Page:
OPINION: By Mata'afa Keni Lesa
APIA (Samoa Observer/Pacific Media Watch): What exactly is going on in Samoa today? We’ve got to ask this question following a string of tragic incidents during the past couple of weeks that continues to boggle the mind.
To be honest, one just wants to sit down and cry. This is supposed to be our slice of paradise on earth where tranquility and peace rule. And yet there are so many mysteries, unresolved deaths, crime and the list just goes on.
If you haven’t noticed, the biggest story during the past week has been about an alleged plot to assassinate the Prime Minister.
But that is just one of them.
Folks, when a man and a woman, let alone a pastor of a church at that, are found dead in a vehicle without an explanation, something does not sound right.
When women gang up to beat the life out of another woman in front of a school where countless children are watching, something tells us there is definitely something amiss in the air.
When theft is rampant, when incest and rape become so commonplace, when incidents of stabbing and shooting happen week in and week out, it’s impossible to think this is how it should be. And that’s because it is not. This is not normal.
Drugs dominating the news
When drug dealing, especially hard drugs, dominate the news, when border protection officials intercept large sums of illegal drugs at different points of entries, we have got to wake up Samoa. There is something terribly amiss about the make up of this country today.
Now look at the front page of the Weekend Observer. A story titled “Couple sentenced for forging police report” was hard to get past. According to the story, the couple apparently forged the police clearance report to have their pastor’s vehicle used as part of the transport fleet in last month's 2019 XVI Pacific Games.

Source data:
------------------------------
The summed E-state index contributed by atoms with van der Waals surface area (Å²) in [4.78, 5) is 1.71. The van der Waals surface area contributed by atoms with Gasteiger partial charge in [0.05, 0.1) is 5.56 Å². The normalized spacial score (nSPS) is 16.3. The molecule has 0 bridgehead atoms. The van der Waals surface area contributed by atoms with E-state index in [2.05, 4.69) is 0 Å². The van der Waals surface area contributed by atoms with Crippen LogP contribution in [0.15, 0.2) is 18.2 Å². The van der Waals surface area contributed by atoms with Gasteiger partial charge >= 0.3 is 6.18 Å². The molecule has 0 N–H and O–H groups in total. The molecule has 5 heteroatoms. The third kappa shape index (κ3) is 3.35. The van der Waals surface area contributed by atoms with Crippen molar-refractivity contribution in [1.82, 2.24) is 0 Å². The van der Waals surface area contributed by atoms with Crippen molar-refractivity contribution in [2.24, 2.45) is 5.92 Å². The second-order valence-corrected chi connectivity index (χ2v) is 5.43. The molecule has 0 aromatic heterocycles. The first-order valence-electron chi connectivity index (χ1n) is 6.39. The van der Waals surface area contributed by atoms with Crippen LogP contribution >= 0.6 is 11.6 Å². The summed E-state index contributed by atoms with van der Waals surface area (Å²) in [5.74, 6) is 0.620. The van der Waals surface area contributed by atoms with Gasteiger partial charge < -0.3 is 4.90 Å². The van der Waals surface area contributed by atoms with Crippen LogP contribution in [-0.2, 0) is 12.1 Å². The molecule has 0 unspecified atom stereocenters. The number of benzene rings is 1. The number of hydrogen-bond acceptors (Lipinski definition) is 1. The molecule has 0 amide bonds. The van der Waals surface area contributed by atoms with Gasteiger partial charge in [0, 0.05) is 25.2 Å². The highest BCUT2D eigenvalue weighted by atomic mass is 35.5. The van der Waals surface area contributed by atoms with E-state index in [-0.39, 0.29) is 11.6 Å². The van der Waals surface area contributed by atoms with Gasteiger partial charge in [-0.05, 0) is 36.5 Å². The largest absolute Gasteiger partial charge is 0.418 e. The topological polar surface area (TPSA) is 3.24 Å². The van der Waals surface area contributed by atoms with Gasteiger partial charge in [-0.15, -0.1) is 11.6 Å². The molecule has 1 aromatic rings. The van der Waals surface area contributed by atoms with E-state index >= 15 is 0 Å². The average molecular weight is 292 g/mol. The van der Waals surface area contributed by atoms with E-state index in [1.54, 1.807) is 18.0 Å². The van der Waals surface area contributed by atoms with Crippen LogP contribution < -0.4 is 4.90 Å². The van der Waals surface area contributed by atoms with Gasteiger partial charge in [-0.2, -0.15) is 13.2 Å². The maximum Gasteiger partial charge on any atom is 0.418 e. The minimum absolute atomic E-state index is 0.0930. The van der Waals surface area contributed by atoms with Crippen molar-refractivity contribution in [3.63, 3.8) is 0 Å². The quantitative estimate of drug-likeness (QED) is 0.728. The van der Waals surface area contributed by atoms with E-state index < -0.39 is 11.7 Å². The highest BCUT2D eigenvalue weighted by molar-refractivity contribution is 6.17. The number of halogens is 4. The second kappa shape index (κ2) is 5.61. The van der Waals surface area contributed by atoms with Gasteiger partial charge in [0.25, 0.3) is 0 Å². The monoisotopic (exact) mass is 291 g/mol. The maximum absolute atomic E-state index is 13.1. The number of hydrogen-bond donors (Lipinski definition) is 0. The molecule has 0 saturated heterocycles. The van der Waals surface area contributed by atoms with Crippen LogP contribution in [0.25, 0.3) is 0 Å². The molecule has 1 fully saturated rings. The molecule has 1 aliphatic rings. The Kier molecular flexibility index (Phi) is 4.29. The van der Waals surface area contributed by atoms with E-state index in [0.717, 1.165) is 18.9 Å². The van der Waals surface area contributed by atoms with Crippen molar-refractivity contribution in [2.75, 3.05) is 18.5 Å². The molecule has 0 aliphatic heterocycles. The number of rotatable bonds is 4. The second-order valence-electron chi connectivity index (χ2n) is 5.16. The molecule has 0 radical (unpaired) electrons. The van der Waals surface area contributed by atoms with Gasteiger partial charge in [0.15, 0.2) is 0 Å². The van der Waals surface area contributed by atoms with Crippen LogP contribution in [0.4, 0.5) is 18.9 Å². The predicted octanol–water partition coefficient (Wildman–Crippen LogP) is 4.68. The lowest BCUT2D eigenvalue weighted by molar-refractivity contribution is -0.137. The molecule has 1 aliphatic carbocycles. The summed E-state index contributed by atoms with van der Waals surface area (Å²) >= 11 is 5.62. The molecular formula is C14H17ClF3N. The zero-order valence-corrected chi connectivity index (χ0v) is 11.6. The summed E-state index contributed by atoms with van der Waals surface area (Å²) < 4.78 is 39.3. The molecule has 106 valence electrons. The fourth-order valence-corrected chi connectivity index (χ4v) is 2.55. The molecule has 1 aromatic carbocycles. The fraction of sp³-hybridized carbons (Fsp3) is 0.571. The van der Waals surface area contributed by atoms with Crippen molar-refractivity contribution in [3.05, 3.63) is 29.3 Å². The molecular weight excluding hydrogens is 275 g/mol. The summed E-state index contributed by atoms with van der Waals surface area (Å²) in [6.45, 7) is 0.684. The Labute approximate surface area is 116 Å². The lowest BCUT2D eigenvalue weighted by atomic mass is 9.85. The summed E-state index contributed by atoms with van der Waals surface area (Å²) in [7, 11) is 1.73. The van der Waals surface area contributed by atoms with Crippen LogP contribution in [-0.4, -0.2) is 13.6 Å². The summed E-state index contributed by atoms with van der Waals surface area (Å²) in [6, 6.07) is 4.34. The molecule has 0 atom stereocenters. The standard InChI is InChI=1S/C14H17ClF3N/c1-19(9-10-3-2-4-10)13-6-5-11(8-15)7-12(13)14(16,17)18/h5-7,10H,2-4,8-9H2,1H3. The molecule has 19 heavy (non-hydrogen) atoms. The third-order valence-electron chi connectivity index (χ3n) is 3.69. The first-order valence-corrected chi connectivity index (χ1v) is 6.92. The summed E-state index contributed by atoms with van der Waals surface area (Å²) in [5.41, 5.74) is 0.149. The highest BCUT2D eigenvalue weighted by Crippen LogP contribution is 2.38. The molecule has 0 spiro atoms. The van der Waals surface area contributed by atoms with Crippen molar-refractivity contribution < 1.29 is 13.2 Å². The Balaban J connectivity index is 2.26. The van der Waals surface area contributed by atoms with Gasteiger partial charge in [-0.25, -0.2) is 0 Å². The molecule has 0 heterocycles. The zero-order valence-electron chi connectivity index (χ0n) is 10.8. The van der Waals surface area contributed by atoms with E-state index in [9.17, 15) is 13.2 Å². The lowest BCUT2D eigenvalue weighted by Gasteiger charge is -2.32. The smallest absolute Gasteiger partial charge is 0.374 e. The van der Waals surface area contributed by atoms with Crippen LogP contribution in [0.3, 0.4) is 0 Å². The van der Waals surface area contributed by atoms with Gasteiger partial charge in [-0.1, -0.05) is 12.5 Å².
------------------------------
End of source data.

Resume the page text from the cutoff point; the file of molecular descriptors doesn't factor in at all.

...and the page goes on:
It turned out that Virginia Faauuga and Setu Lefaoseu, of Ma'agao, have both pleaded guilty to forgery and three charges of using forged documents. Ironically, the couple are youth group leaders in a church denomination in Apia.
In sentencing them, Justice Leiataualesa Daryl Clarke, said when the couple committed the offending, he had no doubt they knew what they did was dishonest and wrong.
“Yet, despite knowing that you shouldn’t create the forged documents, you did so nevertheless and submitted them for the tender in an effort to secure a contract for the PG (Pacific Games),” he said. “It is important that people like yourselves lead by example. Our youth who you preach to look up to you both.
Preaching without hollow words
“When you preach, they should not be hollow words that come from you but words of sincerity and meaning that you both live by.”
Well we couldn’t agree more. The problem with Samoa is that this is just the tip of the iceberg. There are so many other people like this couple, many of them turn up to church every Sunday, and still continue to behave in this manner.
But then again what hope is there for anyone else if even the Police are compromised. Another story on the front page of the Weekend Observer was equally troubling. Titled “Police officers suspended over drug bribe,” the story reveals how two men who were supposed to enforce the law blatantly broke it by accepting a bribe from none other than a drug dealer.
The officers apparently accepted a bribe in connection to the $400,000 drug smuggling case currently before Court. It is alleged that the junior officer accepted a bribe from the husband of the Vietnamese woman who is charged for smuggling heroin and cocaine into Samoa last month.
Now bribery is nothing new and so is bribery involving people in high profile positions. But when Police officers are bribed by drug dealers that’s another story. It only points to one thing and that is the Police losing the war of these hard drugs since the suppliers will always be a step ahead.
Isn’t that what has always been happening in Samoa?
We can go on but we will stop here for now.
Stopping here for now
The point is that these disturbing developments do not augur well for a so-called Christian state. We should all be concerned. This is just not normal.
Which brings us back to the question, what is happening in Samoa today? How did we arrive at where we are? Is there any hope? And where do we go from here? What are our leaders doing about it? What is your role? What is mine’s?
Since its Sunday and we are taking a break, perhaps we all need to do a self-evaluation to see where we are and what we need to do. And don’t hesitate to share your thoughts with us.
Have a peaceful Sunday Samoa, God bless!
Mata'afa Keni Lesa is editor of the Samoa Observer.